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The Game of Softball


Fri, Jun 8th, 2001
Posted in

Monday, June 4, 2001

When I was growing up, my brothers and I began our softball season as soon as the grass in our front yard was dry enough to walk on without leaving tracks in the mud. We played softball every spare moment we got throughout the entire summer.

Our enthusiasm for softball was fueled by neighborhood tradition. It was a well-supported community activity. There were 4-H, church, town, and township softball leagues that a boy could play in from the time he could pick up a bat until he was old enough to be a danger to himself. There were no big trophies or college scholarships involved. We played because we liked to play.

Our training regimen involved the basics. We played catch with each other when our work was done and while we waited for dinner and supper. We enlisted anybody that walked on the place to play in our pickup games. Two on two softball games can be quite entertaining. The batter had to be his own catcher. The pitcher was the outfielder and everyone was an umpire. Scoring was usually high. We had to negotiate the outcome when a team managed to get both their men on base at the same time. There was no one left to hit them home so they had to draft an opposing player to bat for them.

Our practice field at home was right outside the front door. The backstop was the house. First base was the first maple tree, third was by the light pole, and second base was somewhere out there in the middle. I donít recall that we ever broke any windows with this haphazard arrangement, but there is evidence that we came close. One time my brother threw an overhand rising fastball that tipped the end of my glove and whacked the house. The dent in the steel siding just under the kitchen window is still there. That got my fatherís attention. We were more careful after that.

Training continued at our country school. Every recess and lunch period that was not otherwise scheduled involved a softball game. We didnít have time to pick teams so we just ran out and took a position on the field. There werenít enough of us to have competition for any one position and there wasnít enough true athletic talent among us to form any rivalries. We had a pitcher who could get the ball over the plate. We had a third baseman who could get the ball to first. We had a catcher that could eventually find the ball underneath him. Everybody had a place. The place to avoid was right field where almost nothing ever happened. When something did happen in right field, it is likely that the poor right-fielder was napping due to boredom and the ball would sail over his head or heíd pick up a grounder and not know where to throw it.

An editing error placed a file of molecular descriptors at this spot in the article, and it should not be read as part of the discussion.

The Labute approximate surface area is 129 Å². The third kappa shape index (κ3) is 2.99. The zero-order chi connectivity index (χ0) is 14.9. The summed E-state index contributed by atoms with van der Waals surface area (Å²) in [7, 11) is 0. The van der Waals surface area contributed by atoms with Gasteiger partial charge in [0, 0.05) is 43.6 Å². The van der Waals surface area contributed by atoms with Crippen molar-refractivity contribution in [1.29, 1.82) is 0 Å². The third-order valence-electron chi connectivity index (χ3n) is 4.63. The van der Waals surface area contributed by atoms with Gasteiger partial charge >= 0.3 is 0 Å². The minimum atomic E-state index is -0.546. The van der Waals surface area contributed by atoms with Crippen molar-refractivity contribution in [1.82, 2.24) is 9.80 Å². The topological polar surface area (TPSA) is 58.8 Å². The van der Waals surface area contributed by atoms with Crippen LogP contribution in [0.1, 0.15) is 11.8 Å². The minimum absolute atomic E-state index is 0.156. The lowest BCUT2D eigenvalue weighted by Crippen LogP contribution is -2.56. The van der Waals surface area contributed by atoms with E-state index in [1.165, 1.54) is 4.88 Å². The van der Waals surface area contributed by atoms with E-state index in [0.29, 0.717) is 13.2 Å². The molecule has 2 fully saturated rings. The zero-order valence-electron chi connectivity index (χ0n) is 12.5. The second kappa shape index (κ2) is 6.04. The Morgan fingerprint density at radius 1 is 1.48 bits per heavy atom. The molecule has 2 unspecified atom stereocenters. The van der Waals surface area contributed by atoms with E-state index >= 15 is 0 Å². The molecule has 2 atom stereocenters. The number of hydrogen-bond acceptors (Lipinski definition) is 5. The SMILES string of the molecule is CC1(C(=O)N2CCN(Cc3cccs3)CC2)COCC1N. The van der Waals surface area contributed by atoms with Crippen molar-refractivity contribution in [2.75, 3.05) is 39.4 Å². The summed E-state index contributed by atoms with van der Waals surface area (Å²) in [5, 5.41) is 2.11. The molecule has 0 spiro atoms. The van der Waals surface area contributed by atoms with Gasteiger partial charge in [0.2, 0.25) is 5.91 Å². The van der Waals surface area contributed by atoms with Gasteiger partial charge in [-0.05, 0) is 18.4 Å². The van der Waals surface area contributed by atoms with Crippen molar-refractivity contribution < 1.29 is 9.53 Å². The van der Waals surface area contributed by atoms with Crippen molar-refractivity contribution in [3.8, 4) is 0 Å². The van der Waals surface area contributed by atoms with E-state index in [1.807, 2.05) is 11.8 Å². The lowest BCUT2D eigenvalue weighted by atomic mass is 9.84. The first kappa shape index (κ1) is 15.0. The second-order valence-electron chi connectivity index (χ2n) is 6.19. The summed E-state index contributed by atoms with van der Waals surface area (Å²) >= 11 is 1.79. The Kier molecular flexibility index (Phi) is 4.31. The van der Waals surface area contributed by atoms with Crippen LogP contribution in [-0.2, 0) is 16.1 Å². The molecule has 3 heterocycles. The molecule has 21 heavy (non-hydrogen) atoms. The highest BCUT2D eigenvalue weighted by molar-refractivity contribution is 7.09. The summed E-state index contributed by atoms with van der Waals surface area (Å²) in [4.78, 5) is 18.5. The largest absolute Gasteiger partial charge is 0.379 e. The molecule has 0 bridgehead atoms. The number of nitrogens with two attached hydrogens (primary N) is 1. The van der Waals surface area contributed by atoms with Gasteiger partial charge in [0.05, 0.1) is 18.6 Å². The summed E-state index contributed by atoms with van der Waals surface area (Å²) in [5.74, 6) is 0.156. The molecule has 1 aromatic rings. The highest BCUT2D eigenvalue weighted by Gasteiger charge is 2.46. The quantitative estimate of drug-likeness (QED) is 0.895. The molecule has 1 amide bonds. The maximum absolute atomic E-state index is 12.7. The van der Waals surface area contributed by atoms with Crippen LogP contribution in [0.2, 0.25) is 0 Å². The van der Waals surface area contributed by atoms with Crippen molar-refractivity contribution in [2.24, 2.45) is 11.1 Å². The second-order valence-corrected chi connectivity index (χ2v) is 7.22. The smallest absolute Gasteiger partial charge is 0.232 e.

I spent a fair amount of time in right field myself, but I finally managed to earn a spot at first base for our 4-H team. I played that position for several seasons. My overall performance was average. I was the biggest target available and I could catch almost anything that came my way. I was not so great at the plate and our volunteer coach used to say that he needed a calendar to time me as I ran the bases. I recall that the last game of my 4-H career contained both my best and worst moments. It was the night I was both the hero and the horseís behind.

It was Haverhill versus Dresser Valley in the playoffs. I was at first base for Haverhill with the bases loaded in the fifth. Tie game. Two outs. The batter popped one up high behind first base into shallow right field. I knew that our right fielder was never going to reach it so I chased after it and caught it blind on the run over my left shoulder. It was a great catch that even brought a comment of admiration from the Dresser Valley coach. I was the hero.

Then it was the last inning. We were down by one run. Runners at second and third with two out. I was up to bat and watched two balls go by. The coach signaled me to bunt, or I thought that he had. Or maybe he hadnít. Anyway, I was never any good at bunting and I thought there was no way I was going to lay down a good bunt off this pitcher. I hit away and grounded out and we lost the game and the season was over. I was the horseís behind.

If it hadnít been for softball, my life on the farm in the summer would have been little other than hay baling and corn cultivating. It still amazes me that my teammates and I could have put so much energy into softball after the kind of farm work schedules we maintained. We loved the game. We also loved some of the social aspects that came with it, but thatís another story.

By Wayne Pike

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